The Grand Canyon -- 277 miles long, and up to 18 miles wide reaches a depth of over a mile (6,093 feet) -- exposes nearly two billion years of Earth's geological history as the Colorado River and its tributaries cut their channels through layer after layer of rock while the Colorado Plateau was uplifted. The canyon is the result of erosion which exposes one of the most complete geologic columns on the planet and is often considered one of the Seven Natural Wonders of the World.
The more recent Kaibab limestone caprock, on the rims of the Grand Canyon, formed 270 million years ago. In contrast, the oldest rocks within the Inner Gorge at the bottom of Grand Canyon date to 1.84 billion years ago. Geologists currently estimate the age of Earth at 4.5 billion years.
The Cambrian seas of the Grand Canyon were home to several kinds of trilobite, whose closest living relative is the modern horsehoe crab. They left their fossil record in the mud of the Bright Angel Shale over 500 million years ago.
Grand Canyon National Park was officially designated as a national park in 1919, though the landmark had been well known to Americans for over thirty years prior. In 1903, President Theodore Roosevelt visited the site and said: "The Grand Canyon fills me with awe. It is beyond comparison—beyond description; absolutely unparalleled through-out the wide world... Let this great wonder of nature remain as it now is. Do nothing to mar its grandeur, sublimity and loveliness. You cannot improve on it. But what you can do is to keep it for your children, your children's children, and all who come after you, as the one great sight which every American should see."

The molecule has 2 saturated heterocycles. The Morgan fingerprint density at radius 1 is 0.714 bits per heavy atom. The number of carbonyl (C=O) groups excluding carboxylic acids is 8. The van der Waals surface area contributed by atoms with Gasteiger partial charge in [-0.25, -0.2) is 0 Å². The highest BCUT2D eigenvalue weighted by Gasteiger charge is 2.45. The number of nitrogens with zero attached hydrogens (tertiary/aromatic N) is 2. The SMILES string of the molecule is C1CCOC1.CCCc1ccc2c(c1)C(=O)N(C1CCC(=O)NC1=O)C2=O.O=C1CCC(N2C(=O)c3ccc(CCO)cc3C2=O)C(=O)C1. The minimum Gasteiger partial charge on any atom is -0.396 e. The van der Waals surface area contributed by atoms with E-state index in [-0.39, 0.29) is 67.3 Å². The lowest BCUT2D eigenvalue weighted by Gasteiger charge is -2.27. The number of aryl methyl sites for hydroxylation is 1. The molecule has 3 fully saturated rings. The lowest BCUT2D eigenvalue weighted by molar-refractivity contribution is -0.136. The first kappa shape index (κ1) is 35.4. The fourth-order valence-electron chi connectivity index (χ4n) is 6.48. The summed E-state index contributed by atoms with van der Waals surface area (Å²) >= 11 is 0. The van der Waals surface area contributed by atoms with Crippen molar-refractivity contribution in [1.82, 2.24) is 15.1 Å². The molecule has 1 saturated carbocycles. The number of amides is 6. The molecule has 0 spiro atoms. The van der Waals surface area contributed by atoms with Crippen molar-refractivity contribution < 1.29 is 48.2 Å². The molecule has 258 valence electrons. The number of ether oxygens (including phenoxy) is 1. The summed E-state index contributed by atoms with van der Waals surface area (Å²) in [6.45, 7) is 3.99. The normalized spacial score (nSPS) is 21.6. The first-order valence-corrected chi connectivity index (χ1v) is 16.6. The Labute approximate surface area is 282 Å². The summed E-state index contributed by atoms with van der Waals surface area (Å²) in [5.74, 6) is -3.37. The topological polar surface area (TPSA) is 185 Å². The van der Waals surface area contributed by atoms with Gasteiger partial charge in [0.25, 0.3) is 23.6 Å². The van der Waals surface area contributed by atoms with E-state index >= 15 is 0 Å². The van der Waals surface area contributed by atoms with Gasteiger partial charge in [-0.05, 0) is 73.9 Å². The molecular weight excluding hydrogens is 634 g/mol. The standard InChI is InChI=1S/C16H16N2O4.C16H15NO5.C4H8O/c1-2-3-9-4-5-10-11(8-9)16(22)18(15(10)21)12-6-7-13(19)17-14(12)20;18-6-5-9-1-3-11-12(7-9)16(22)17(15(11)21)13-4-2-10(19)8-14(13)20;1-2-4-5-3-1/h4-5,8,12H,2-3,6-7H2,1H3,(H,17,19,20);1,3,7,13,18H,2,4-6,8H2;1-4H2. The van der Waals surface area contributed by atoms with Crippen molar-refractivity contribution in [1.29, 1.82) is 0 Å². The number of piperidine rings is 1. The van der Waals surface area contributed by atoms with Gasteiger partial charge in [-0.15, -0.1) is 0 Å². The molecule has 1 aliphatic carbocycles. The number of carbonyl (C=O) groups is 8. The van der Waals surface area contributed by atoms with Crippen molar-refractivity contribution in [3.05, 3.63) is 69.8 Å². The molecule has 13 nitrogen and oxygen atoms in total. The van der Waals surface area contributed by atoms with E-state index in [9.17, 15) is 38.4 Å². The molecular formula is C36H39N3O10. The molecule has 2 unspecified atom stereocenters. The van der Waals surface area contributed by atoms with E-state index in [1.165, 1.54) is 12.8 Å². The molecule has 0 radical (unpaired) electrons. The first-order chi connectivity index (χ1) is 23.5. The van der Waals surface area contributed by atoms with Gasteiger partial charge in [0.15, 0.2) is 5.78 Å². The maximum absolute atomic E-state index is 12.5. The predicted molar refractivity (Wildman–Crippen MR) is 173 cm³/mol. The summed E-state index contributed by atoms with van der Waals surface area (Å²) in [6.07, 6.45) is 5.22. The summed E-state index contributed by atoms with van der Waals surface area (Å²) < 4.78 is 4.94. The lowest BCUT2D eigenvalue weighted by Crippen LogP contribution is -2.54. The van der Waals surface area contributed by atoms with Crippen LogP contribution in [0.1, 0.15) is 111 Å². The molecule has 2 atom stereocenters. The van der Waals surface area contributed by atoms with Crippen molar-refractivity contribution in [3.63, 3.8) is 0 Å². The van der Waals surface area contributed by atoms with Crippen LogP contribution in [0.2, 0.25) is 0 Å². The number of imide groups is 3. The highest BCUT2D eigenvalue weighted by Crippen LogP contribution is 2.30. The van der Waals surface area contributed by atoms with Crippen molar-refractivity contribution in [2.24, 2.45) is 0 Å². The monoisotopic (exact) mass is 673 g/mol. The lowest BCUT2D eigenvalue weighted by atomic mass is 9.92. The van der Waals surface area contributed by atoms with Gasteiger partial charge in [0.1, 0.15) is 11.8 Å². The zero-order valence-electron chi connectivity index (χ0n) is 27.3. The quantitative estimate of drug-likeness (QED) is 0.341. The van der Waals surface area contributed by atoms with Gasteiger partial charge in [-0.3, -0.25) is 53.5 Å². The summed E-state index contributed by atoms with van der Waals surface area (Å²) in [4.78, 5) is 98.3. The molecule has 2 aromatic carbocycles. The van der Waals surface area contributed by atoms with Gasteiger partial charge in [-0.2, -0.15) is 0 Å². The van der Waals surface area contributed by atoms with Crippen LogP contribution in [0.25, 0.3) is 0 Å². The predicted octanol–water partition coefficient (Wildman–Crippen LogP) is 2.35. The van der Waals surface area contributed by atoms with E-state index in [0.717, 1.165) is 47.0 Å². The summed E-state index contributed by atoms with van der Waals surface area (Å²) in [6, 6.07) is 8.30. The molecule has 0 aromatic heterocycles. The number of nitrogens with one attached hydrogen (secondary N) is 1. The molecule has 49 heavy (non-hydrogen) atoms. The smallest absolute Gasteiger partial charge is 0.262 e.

The original photograph by Robert B. Decker for this Grand Canyon National Park poster was taken from the Kolb Studio, which was once the home and business of the Kolb brothers, pioneering photographers at Grand Canyon. The studio is located in the Village Historic District, at the Bright Angel Trailhead, where each year, thousands of hikers enter the Grand Canyon. They follow a route established by prehistoric people for two key reasons: water and access. Water emerges from springs at Indian Garden, and a fault creates a break in the cliffs, providing access.